Activate Now
ProHealth me-cfs Vitamin and Natural Supplement Store and Health
Home  |  Log In  |  My Account  |  View Cart  View Your ProHealth Vitamin and Supplement Shopping Cart
800-366-6056  |  Contact Us  |  Help
Facebook Google Plus
Fibromyalgia  Chronic Fatigue Syndrome & M.E.  Lyme Disease  Natural Wellness  Supplement News  Forums  Our Story
Store     Brands   |   A-Z Index   |   Best Sellers   |   New Products   |   Deals & Specials   |   Under $10   |   SmartSavings Club

Trending News

Alcohol intolerance in CFS - gives us a clue as to the mechanisms of fatigue

Simplifying Nutritional Support in CFS & Fibromyalgia

Need Help with Pain Management? There's an App for That

How Walking to Bathroom Can Be Harder Than Running a Marathon: A Doctor’s ME/CFS Case Study

Ask the Doctor: Is CFS an onset to fibromyalgia? What is the difference?

How Multiple Chronic Illnesses Shaped One Woman Into a Patient Advocate

Fighting Fatigue with Ground-breaking French Oak Wood Extract

Is Your Body Your Friend and Healing Ally?

Breathing Techniques for a Better Night’s Sleep

On the Path: Dan Moricoli's Remarkable Chronic Fatigue Syndrome Recovery Story

Print Page
Email Article

All FDA Drug Approvals Not Created Equal

  [ 7 votes ]   [ 1 Comment ] • January 26, 2014

All FDA Drug Approvals Not Created Equal
Press Release: Eurekalert, Jan 21, 2014
Many patients and physicians assume that the safety and effectiveness of newly approved drugs is well understood by the federal Food and Drug Administration (FDA) —but a new study by researchers at Yale School of Medicine shows that the clinical trials used by the FDA to approve new drugs between 2005 and 2012 vary widely in their thoroughness.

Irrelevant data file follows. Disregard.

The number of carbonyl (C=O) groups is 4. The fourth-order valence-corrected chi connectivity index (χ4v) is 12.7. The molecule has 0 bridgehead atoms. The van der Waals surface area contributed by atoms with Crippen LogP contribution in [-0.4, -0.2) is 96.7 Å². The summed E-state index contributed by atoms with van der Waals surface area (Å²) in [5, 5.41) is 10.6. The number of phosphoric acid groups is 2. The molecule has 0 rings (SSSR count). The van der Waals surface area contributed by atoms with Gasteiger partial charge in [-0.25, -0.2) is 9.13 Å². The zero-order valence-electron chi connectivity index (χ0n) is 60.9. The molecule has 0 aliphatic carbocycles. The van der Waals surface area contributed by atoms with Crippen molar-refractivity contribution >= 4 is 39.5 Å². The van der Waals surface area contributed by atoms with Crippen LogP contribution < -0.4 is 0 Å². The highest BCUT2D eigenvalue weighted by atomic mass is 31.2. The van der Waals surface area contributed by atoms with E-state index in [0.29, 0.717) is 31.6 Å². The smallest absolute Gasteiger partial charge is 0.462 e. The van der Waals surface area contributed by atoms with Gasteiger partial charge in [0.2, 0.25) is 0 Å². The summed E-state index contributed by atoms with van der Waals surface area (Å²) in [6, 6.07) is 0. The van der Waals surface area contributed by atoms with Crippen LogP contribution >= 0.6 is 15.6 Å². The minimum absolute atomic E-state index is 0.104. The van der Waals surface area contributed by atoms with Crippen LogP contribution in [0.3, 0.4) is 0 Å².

Published in the Jan. 22/29 issue of JAMA, the study is the first systematic analysis of the standard used by the FDA in making drug approval decisions.
"We found that during the study period, more than one-third of the drugs were approved on the basis of a single trial, without replication, and many other trials were small, short, and focused on lab values, or some other surrogate metric of effect, rather than clinical endpoints like death," said first author and Yale School of Medicine student Nicholas S. Downing, who conducted the study with senior author Joseph Ross, M.D., and colleagues at the Yale Center for Outcomes Research & Evaluation (CORE).
Downing and the team evaluated the strength of clinical trial evidence supporting FDA approval decisions for new drugs by characterizing key features of efficacy trials, such as trial size, design duration, and end points. They used publicly available FDA documents to identify 188 novel therapeutic agents for seven years. These medical review documents summarized in great detail the rationale behind FDA approvals.
"Based on our analysis, some drugs are approved on the basis of large, high-quality clinical trials, while others are approved based on results of smaller trials," said Ross, assistant professor of internal medicine at Yale School of Medicine. "There was a lack of uniformity in the level of evidence the FDA used."